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Received: 2007-12-24

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Journal of Zhejiang University SCIENCE B 2008 Vol.9 No.3 P.265-270


Accumulation and distribution of arsenic and cadmium by tea plants

Author(s):  Yuan-zhi SHI, Jian-yun RUAN, Li-feng MA, Wen-yan HAN, Fang WANG

Affiliation(s):  Tea Research Institute, Chinese Academy of Agricultural Sciences, Hangzhou 310008, China

Corresponding email(s):   shiyz@mail.tricaas.com

Key Words:  Tea plant, Arsenic (As), Cadmium (Cd), Absorption, Accumulation

Yuan-zhi SHI, Jian-yun RUAN, Li-feng MA, Wen-yan HAN, Fang WANG. Accumulation and distribution of arsenic and cadmium by tea plants[J]. Journal of Zhejiang University Science B, 2008, 9(3): 265-270.

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%T Accumulation and distribution of arsenic and cadmium by tea plants
%A Yuan-zhi SHI
%A Jian-yun RUAN
%A Li-feng MA
%A Wen-yan HAN
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%I Zhejiang University Press & Springer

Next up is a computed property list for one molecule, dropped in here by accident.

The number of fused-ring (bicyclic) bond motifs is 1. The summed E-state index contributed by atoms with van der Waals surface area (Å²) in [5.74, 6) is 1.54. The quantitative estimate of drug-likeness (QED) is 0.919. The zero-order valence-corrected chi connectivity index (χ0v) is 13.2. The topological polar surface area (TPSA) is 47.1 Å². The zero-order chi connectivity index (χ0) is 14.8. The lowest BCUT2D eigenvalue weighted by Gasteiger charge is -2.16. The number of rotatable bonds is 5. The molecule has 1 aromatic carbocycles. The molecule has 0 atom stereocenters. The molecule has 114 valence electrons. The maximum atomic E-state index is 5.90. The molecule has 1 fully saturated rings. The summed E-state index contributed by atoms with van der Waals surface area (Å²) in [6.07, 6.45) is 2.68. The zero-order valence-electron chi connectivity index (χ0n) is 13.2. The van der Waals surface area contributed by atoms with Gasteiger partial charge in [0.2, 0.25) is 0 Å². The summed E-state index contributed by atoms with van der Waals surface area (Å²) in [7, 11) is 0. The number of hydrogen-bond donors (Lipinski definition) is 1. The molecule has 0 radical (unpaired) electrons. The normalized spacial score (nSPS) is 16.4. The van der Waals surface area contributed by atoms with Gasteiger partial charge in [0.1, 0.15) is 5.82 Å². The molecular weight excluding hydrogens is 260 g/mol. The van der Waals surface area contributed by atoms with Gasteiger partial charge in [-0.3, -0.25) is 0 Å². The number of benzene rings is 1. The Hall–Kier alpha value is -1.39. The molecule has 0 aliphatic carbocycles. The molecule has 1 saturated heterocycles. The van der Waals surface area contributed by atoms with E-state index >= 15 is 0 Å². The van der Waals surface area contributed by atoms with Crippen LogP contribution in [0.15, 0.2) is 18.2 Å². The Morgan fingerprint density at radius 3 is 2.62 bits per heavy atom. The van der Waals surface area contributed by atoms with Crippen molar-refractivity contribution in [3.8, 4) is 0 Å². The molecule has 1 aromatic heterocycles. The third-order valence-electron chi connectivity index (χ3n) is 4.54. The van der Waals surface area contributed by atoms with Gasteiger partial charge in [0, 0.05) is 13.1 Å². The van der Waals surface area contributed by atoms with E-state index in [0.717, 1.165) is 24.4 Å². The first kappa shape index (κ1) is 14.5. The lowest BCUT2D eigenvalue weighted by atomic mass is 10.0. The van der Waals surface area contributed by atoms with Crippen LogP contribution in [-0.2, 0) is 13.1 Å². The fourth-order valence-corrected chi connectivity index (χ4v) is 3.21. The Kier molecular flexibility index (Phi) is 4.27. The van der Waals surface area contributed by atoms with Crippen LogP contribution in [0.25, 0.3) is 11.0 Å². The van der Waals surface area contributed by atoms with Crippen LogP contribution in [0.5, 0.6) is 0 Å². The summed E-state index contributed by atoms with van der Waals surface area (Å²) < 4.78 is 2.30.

%DOI 10.1631/jzus.B0710631

T1 - Accumulation and distribution of arsenic and cadmium by tea plants
A1 - Yuan-zhi SHI
A1 - Jian-yun RUAN
A1 - Li-feng MA
A1 - Wen-yan HAN
A1 - Fang WANG
J0 - Journal of Zhejiang University Science B
VL - 9
IS - 3
SP - 265
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Y1 - 2008
PB - Zhejiang University Press & Springer
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DOI - 10.1631/jzus.B0710631

It is important to research the rules about accumulation and distribution of arsenic and cadmium by tea plants, which will give us some scientific ideas about how to control the contents of arsenic and cadmium in tea. In this study, by field investigation and pot trial, we found that mobility of arsenic and cadmium in tea plants was low. Most arsenic and cadmium absorbed were fixed in feeding roots and only small amount was transported to the above-ground parts. Distribution of arsenic and cadmium, based on their concentrations of unit dry matter, in tea plants grown on un-contaminated soil was in the order: feeding roots>stems≈main roots>old leaves>young leaves. When tea plants were grown on polluted soils simulated by adding salts of these two metals, feeding roots possibly acted as a buffer and defense, and arsenic and cadmium were transported less to the above-ground parts. The concentration of cadmium in soil significantly and negatively correlated with chlorophyll content, photosynthetic rate, transpiration rate and biomass production of tea plants.

Darkslateblue:Affiliate; Royal Blue:Author; Turquoise:Article


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